The Reach of Song
I came to the mountains shortly after I returned from hitchhiking across the United States. One of my first jobs was as a reporter for the Cherokee Scout Newspaper in Murphy, North Carolina, where I began to fall into the world of shape-note singing and dinner on the grounds.
A later job as editor of the North Georgia News in Blairsville, Georgia, brought the whole of the culture across my desk—good, bad, and even worse. Being an editor of a small weekly newspaper in any community anywhere means people in the community tend to hold you responsible for everything that goes wrong there—a-la blame the messenger.’ I remember being called a Communist for spelling someone’s name wrong, and I also recall having the sheriff department follow within six inches of my car as I drove home from work. Apparently, the sheriff was not happy with what I was writing about their department in the paper. It is interesting to note that both the sheriff and one of the deputies ended up in federal prison.
Being a small town editor is a job that everyone should do for about a month, but nobody should do for more than that. I was about a year into all of it when I discovered both a native poet named Byron Herbert Reece, and the genre of historic drama through visits to the nearby production, “Unto These Hills,” in Cherokee, North Carolina.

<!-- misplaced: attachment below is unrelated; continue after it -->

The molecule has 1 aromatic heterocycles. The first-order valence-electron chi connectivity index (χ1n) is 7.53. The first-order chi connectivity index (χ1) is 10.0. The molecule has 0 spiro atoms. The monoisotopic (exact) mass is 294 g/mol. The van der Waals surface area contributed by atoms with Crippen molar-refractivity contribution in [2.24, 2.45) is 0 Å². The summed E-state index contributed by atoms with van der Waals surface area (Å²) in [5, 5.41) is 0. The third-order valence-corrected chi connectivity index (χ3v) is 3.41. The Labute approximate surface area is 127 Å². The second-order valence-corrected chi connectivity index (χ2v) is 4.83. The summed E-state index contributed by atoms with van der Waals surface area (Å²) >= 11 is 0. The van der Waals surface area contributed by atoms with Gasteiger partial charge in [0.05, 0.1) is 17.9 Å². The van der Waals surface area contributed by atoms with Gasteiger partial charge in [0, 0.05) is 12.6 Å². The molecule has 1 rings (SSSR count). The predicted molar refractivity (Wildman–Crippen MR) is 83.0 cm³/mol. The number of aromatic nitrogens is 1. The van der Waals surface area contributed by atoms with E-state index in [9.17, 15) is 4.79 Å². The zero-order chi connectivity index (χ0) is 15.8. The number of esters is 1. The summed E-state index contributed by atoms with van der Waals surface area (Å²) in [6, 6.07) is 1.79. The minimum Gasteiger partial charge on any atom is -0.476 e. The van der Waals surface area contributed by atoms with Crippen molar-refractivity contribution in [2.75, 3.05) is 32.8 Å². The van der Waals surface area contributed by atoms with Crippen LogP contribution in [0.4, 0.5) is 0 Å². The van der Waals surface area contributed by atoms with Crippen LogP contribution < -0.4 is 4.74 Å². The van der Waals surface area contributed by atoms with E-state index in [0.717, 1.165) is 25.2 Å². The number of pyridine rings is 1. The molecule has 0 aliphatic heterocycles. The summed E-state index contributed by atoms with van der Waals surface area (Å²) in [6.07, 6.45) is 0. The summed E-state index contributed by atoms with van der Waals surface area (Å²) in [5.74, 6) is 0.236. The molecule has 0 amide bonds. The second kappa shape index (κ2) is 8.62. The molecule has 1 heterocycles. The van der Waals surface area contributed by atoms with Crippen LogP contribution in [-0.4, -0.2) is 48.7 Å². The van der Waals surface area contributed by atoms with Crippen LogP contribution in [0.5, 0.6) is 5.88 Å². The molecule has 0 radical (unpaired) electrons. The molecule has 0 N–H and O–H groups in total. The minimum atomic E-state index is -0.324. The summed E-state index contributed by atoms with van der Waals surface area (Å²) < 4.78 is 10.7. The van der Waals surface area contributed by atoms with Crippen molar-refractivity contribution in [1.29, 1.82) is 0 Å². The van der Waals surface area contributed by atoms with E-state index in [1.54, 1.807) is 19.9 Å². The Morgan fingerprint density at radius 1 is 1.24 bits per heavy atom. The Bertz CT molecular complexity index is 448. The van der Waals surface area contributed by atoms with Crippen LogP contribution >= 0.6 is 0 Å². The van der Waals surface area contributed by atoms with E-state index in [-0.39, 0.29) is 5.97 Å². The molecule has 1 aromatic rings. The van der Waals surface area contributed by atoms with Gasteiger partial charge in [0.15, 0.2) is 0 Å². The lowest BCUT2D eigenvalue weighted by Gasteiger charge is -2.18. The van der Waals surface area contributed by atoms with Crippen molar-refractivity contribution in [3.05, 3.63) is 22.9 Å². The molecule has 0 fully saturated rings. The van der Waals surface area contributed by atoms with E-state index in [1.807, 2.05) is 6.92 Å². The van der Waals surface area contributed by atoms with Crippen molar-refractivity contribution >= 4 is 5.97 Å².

It seemed an odd juxtaposition to put a reticent, suicidal poet into the type of play that often features massive battles and pyrotechnics. But as I explored more about the genre, I discovered that its strengths were in its ability to tell a story that was somehow authentic and that came out of the place in which it was being performed. My job as writer would be to let this place I had come to know its rich history and its culture—breathe through my pen, and to not get too much in the way of letting the place tell its own story. If it all rang true, then I had done my job and I believed I would be successful.
The character of Byron Herbert Reece did in the play what a writer does in life—provide a depth and perspective to the story. Although we brought in professional actors and an artistic staff from throughout the country to work on the play, I felt it essential to use people from the area and to work with them on the development of the script. What was important to the place was to create an internally generated story of Appalachia against the many Lil’ Abner and Snuffy Smith stereotypes that had besieged people’s perception of the place.
With the live music that had been played by people who had known the music all of their lives, and true stories told by the actors in the play who were also from the area, the play has been performed for more than fifteen years as the State Historic Drama of Georgia.